Why You Should Perform Focus Stacking in Your Next Product Photoshoot

Why You Should Perform Focus Stacking in Your Next Product Photoshoot

In my previous article, we talked about the technique and tips for performing focus stacking for e-commerce shoots. In this article, we will further expand into discussing the advantages of using focus stacking techniques, apart from the obvious reasons of getting the entire product to be in focus. There are a few more logical reasons and advantages behind focus stacking.


1. Increased Depth of Field Compared to Stopping Down

So you have been taught to always stop down your aperture value to increase depth of field. But they still do not usually provide sufficient depth of field especially when you are shooting with a longer focal length and a close-up subject. This ultimately leaves you with only one solution which is to focus stack your images to achieve the desired amount of depth of field in your shoot. 

2. Reduce Lens Diffraction

Lens diffraction is the phenomenon of light waves bending or spreading out as they pass through a lens. The diffraction effect becomes more pronounced as the size of the lens aperture decreases or as the wavelength of light increases. In layman photography terms, it means softening the image. As the light wave passes through the lens, it diffracts and interferes with one another, reducing the ability of the lens to resolve finer details of the subject. Do note that different lenses and different camera resolutions will have a different diffraction effect, therefore it is recommended that you experiment and know the limits of your lens before your shoot.

3. Shooting at Optimum Lens Aperture

The optimum aperture for lenses is usually around f/8 to f/11 on a full frame sensor camera. And yes contrary to what you might believe, lenses do not perform best at their widest aperture, which is what we normally pay for. At least for now, the technology is still not there. By using focus stacking, we will be able to take our shots by using only the sharpest apertures.

In the example image below, they were shot at f/16 to give enough depth for the entire bottle side to side and this will allow me to reduce the amount of work and complications during the stacking process.

4. Greater Image Clarity and Details

By only using the optimum aperture, you will be sure to get an image with higher clarity and detail. And since shooting at such an aperture will not provide you with enough depth of field, our only solution is still to perform focus stacking. This is highly recommended for product shoots with complex and fine textures such as fabrics, jewelry, and watches, so that all the finer details are able to be resolved correctly onto an image.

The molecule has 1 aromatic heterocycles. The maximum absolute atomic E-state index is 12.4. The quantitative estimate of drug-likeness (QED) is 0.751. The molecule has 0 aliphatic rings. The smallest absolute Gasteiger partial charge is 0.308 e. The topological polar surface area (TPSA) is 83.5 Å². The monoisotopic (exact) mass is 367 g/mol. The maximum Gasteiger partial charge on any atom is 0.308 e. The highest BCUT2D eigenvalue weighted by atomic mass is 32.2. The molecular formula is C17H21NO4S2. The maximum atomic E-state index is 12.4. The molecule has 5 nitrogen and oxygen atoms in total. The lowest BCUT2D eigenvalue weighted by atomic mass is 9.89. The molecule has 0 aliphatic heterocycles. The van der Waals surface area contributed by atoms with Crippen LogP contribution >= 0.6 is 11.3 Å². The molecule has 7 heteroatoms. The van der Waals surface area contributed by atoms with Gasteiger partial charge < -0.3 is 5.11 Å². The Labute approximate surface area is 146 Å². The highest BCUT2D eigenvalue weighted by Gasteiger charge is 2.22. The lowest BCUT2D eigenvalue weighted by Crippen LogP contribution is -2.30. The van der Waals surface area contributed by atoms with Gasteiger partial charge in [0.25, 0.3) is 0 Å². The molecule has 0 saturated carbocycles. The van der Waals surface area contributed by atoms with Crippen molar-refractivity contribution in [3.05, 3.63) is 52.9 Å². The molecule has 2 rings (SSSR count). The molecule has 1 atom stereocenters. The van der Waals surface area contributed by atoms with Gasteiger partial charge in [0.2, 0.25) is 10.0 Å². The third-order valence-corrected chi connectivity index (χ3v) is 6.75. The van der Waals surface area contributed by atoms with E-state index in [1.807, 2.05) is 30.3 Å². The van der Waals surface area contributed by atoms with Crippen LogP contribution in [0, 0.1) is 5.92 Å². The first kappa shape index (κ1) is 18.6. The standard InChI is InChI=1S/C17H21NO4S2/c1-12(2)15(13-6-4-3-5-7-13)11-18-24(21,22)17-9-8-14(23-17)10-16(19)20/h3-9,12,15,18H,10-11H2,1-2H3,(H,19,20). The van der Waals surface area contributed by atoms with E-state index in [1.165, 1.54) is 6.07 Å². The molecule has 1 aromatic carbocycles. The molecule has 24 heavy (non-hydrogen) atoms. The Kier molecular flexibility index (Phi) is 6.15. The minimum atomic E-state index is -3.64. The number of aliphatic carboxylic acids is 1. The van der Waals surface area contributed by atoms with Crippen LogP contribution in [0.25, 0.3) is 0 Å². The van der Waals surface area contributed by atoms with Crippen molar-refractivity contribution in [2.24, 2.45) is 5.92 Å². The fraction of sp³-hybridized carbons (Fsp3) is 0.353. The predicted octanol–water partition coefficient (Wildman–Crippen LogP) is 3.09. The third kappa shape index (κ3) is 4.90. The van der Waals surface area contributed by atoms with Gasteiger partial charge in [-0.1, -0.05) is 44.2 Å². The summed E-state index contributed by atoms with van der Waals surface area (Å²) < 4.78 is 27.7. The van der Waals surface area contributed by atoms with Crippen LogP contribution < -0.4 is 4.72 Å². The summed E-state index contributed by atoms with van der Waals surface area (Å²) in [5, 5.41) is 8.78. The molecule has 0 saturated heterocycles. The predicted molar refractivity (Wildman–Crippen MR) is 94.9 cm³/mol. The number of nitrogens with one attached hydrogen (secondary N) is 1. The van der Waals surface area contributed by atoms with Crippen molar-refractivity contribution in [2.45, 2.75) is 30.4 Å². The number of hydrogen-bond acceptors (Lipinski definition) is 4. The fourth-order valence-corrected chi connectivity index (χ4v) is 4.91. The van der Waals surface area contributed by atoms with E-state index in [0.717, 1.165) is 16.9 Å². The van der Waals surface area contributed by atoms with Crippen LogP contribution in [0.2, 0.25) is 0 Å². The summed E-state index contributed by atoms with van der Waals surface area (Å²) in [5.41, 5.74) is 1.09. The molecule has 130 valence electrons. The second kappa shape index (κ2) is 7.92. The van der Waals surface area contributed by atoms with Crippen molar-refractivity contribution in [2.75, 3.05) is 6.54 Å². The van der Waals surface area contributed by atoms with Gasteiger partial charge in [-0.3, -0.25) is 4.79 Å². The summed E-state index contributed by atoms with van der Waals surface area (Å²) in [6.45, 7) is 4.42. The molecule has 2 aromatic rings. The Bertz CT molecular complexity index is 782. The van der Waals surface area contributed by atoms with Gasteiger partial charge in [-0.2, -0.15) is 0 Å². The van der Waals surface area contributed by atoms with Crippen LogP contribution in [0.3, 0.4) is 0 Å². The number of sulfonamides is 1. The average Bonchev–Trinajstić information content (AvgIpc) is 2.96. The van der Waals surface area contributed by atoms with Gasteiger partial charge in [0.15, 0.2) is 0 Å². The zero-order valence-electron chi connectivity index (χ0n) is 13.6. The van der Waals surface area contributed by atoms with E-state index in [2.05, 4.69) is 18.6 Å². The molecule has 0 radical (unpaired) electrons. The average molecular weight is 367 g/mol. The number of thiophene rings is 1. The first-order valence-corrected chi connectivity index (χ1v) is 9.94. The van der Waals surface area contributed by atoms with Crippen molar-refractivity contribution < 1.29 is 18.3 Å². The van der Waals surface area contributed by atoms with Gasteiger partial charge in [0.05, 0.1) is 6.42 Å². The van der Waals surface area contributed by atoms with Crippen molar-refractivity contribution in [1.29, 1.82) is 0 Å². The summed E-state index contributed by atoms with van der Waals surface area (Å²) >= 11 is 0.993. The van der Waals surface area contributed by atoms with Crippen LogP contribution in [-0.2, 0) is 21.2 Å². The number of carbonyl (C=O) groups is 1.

5. Flexibility in Composition and Added Creativity

With focus stacking, you are not limited by the focal plane in how you compose an image. You are also able to selectively choose which part of an image should remain in focus and which part should not. This will be crucial to remove distractions in your frame by creatively blurring out certain parts of your image that draw the eye. This flexibility in composition will also allow you to compose an image of your product in a more attractive way that stands out from the generic style of shot that every photographer is doing.

Final image outlook after focus stacking.


While focus stacking does bring a ton of benefits to your work, do note that it will also cause you some additional work in the post-processing. Weigh your options carefully with the benefits above and adopt this focus stacking technique when the parameters of your job permit. The advantages that you gained from focus stacking will definitely bring your work to the next level which makes this technique valuable.


Zhen Siang Yang's picture

Yang Zhen Siang is a commercial photographer specialising in architecture, food and product photography. He help businesses to present themselves through the art of photography, crafting visually appealing and outstanding images that sells.

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I agree with most of what is said here. Most of my images are using strobes, mostly one. I start by setting up the first exposure and then focus stack 10 images of that same exposure and repeat for 5 exposures or what I think is enough, but many times its 5 exposures. Then they are stacked and then loaded as layers in Photoshop, and then the real work begins. I would expect that many people would think that this is too much of a process, but, I get good results, plus I really enjoy doing post work.

Thanks for sharing! Well if it works for you why not? Also it will be your kind of niche if most shy away from the amount of work that is involved into creating your kind of art.

spot on! hahaha

This is a process that has value, but with the amount of images done exclusively for the web and how much is viewed only on cell phones today, one has to think about the client's realistic expectation and return clientele. I have done it a few times, but I think it could cost 25-50% more to the client if I did it on repeat large shoots. When I did jewelry, there were no apps for stacking and I would have used stacking with no hesitation back then. I stopped doing jewelry due to insurance cost vs frequency or irregularities of the shoots on a calendar year.

Yes, weighting the option between the cost and productivity plus client demand is crucial in deciding whether focus stacking is a viable option. If clients do appreciate the effort and knows what they are seeing then it will be extremely beneficial to do it